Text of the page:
Nanomaterials, too many grey areas, according to ANSES


Nanomaterials put health at risk. Therefore, there is an urgent need for further research and consideration of their exclusion when not essential. The French Agency for Food, Environmental and Occupational Safety (ANSES) revives the highly topical issue of nanoparticles.

Nanomaterials, between utility and health

Aurélie Niaudet, who is in charge of ANSES to assess the risks associated with physical agents, explains the challenges of assessing nanomaterials as follows. ‘We need to be pragmatic about the issue of nanomaterials: we need to better understand exposure, identify their uses, and ask questions about their utility in view of health risks.’ (1)

Small size gives materials new properties such as strength, conductivity and the ability to carry other substances. These features are highly sought after and increasingly exploited. But it is now known that these ‘precious’ materials can also harm humans and the environment.

Beyond physiological barriers

In fact, nanomaterials are able to cross physiological barriers such as the skin and respiratory tract, and accumulate in various organs. Some nanoparticles also exhibit specific types of toxicity. (2)

A second of their shape and characteristics, nanomaterials interact with living organisms in different ways. A wide variety of parameters can influence their toxicity: their chemical nature-for example, silica, titanium, or silver-but also their size, shape, surface, and the characteristics of any coating they may have‘, Aurélie Niaudet explains.

What we don’t know about nanomaterials

Assessing the risks associated with nanomaterials involves three steps: agreeing on criteria to define them, describing the main types of exposure, and understanding their behavior and effects.

Today, in fact, there is still no unambiguous definition of nanomaterials. Apart from their size, few physicochemical parameters are taken into account in the definition currently proposed by the European Commission.

When in doubt, better to prevent

According to ANSES, there are still many gray areas regarding population exposure to nanomaterials and potential health and environmental impacts. (3)

In addition to strengthening the regulatory framework, there is an urgent need to limit public and environmental exposure on a precautionary basis by choosing safe products that are equally effective but free of nanomaterials. Especially when their use is not really necessary.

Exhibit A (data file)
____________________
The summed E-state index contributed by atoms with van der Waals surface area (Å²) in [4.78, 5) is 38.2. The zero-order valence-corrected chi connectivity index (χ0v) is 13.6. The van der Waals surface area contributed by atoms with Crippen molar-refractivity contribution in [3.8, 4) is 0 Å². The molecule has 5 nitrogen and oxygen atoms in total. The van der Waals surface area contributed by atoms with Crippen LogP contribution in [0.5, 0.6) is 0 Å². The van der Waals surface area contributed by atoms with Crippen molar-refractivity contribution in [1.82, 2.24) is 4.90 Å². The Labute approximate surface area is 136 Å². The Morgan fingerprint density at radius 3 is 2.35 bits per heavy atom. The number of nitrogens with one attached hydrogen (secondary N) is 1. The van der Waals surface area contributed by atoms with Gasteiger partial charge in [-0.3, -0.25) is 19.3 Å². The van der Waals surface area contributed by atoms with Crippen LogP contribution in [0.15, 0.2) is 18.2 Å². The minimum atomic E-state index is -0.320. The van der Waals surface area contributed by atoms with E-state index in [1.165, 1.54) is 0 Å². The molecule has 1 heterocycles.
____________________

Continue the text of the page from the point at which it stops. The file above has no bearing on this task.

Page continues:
France on the front line

Nanomaterials research has been going on for years at ANSES. Pressure on European institutions from the French and Dutch agencies was confirmed in the recent EFSA opinion on titanium dioxide, which is also used as a food coloring.

Titanium dioxide, however, is not the only substance of concern. ANSES also delved into the profile of nano-silver, used for its antibacterial properties. He has developed new methods for evaluating nanomaterials and published a review of the presence of engineered nanomaterials in food.

The R-Nano database and research funding

Since 2013, the French agency has also been running the ‘R-Nano’ registry. This is a mandatory declaration scheme to improve the traceability of nanoscale substances produced, imported and distributed in France. A tool, however, weakened by the poor quality of the data transmitted, ANSES complained, calling on businesses and ministries to cooperate.

Finally, to improve knowledge of nanomaterials, research projects on the environmental effects and fate of nanomaterials, as well as monitoring of population exposure, are also funded through the National Environmental and Occupational Health Research Program (NRP EST), coordinated by ANSES. Meanwhile, in France, the collection of signatures to exclude all nanomaterials from food continues.

Marta Strinati


(1) See Aurélie Niaudet. On the issue of nanomaterials, we have to questions about their utility in view of the health risks. ANSES https://www.anses%C3%

(2) SEE

(3) SEE

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Professional journalist since January 1995, he has worked for newspapers (Il Messaggero, Paese Sera, La Stampa) and periodicals (NumeroUno, Il Salvagente). She is the author of journalistic surveys on food, she has published the book "Reading labels to know what we eat".